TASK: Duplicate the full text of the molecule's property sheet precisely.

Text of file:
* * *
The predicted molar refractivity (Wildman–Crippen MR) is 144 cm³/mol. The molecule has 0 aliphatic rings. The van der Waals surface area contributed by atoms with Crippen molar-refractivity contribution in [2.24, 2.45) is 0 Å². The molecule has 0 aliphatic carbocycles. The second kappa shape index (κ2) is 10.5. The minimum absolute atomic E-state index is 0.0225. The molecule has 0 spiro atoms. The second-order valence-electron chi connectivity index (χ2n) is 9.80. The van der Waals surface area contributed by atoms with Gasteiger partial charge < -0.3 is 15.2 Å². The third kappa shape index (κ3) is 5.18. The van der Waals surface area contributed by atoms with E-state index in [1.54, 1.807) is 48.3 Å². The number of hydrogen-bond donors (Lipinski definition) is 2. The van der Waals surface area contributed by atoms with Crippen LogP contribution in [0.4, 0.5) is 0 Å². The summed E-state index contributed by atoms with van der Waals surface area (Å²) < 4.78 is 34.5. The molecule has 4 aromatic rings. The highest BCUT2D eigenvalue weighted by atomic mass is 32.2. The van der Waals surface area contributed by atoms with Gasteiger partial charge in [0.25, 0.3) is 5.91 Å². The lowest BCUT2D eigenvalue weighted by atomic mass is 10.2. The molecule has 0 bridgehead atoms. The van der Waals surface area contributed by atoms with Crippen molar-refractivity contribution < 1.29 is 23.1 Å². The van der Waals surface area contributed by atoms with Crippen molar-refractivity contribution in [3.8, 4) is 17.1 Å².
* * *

The predicted molar refractivity (Wildman–Crippen MR) is 144 cm³/mol. The molecule has 0 aliphatic rings. The van der Waals surface area contributed by atoms with Crippen molar-refractivity contribution in [2.24, 2.45) is 0 Å². The molecule has 0 aliphatic carbocycles. The second kappa shape index (κ2) is 10.5. The minimum absolute atomic E-state index is 0.0225. The molecule has 0 spiro atoms. The second-order valence-electron chi connectivity index (χ2n) is 9.80. The van der Waals surface area contributed by atoms with Gasteiger partial charge < -0.3 is 15.2 Å². The third kappa shape index (κ3) is 5.18. The van der Waals surface area contributed by atoms with E-state index in [1.54, 1.807) is 48.3 Å². The number of hydrogen-bond donors (Lipinski definition) is 2. The van der Waals surface area contributed by atoms with Crippen LogP contribution in [0.4, 0.5) is 0 Å². The summed E-state index contributed by atoms with van der Waals surface area (Å²) < 4.78 is 34.5. The molecule has 4 aromatic rings. The highest BCUT2D eigenvalue weighted by atomic mass is 32.2. The van der Waals surface area contributed by atoms with Gasteiger partial charge in [0.25, 0.3) is 5.91 Å². The lowest BCUT2D eigenvalue weighted by atomic mass is 10.2. The molecule has 0 bridgehead atoms. The van der Waals surface area contributed by atoms with Crippen molar-refractivity contribution < 1.29 is 23.1 Å². The van der Waals surface area contributed by atoms with Crippen molar-refractivity contribution in [3.8, 4) is 17.1 Å².